Body Language will explore the physicalities of being human through painting, sculpture, photography and other vibrant visceral works. The artists exhibiting through the galleries 7, 8 and 9 include Dana Shutz, Jansson Stegner, Justin Matherly, Amy Bessone, Raffi Kalenderian, Tanyth Berkeley, Michael Cline, Francis Upritchard, Nicole Eisenman and Kasper Kovitz.

Dana Schutz, Singed Picnic (2008)

Throughout Body Language the body can appear in fragmentary segments such as the work of Justin Matherly, squashed flat, or not at all; it can turn up slumping to the floor or gnawed from a hunk of meat, for example Kasper Kovitz.

And when it does appear, it refuses to obey its usual roles as carrier of narrative (in Dana Schutz and Jansson Stegner’s ambiguous scenarios) or epitome of beauty (see Nicole Eisenman and Michael Cline’s grotesques, or Tanyth Berkeley’s restaging of the feminine image). These are figures, then, but not as traditionally understood.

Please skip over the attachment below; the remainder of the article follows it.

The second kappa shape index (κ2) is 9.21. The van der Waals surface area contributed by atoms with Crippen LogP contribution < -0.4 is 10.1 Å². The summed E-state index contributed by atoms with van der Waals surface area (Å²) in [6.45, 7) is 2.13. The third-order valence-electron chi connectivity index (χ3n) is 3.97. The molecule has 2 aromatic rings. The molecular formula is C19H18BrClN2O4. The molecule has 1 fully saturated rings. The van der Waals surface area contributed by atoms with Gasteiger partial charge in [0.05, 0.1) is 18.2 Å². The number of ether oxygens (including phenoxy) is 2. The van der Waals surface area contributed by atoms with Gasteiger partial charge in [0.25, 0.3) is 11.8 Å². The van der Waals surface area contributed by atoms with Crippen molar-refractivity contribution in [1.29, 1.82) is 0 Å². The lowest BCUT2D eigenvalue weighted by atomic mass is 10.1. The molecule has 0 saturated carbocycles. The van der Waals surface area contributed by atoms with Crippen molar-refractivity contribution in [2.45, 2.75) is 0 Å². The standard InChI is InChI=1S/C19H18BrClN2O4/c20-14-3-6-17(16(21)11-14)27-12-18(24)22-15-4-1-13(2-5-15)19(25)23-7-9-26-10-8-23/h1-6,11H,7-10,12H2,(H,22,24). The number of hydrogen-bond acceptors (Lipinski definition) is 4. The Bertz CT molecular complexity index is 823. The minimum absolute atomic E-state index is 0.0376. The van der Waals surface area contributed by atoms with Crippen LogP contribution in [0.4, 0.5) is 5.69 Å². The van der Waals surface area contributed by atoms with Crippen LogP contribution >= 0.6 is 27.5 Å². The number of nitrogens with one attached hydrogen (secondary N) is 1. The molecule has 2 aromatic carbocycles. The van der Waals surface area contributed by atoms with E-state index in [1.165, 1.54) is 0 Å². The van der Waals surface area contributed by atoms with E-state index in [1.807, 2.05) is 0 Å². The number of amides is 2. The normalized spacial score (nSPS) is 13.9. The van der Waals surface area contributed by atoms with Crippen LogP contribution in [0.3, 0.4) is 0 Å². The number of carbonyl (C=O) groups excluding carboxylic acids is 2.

As a uniquely shared property, the human body remains visual art’s best metaphor for an investigation into how it feels to be alive. Physical empathy pulls viewer and object closer together to articulate life’s condition, and to draw closer to others in the hope of mutual understanding of the human body.

Dana Shutz

Dana Shutz’s Reformers shows worried-looking figures clumsily constructing a figure on a table. Shutz presents narratives in her paintings that fail to fully cohere, like a storyteller suddenly realising he’s forgotten the ending in the midst of the telling. The paintings’ styles similarly leap towards and away from closure, flirting with the tics of the past – the skidding brushstrokes of post-war abstract painting, the dappled dabs of impressionism – while revisiting the narrative approach those movements sought to make redundant. Schutz’s stories overreach themselves: there are too many characters, too many props, too much immediate activity for the viewer to find comfortable purchase in the tale.

Dana Schutz , Reformers (2004)

Jansson Stegner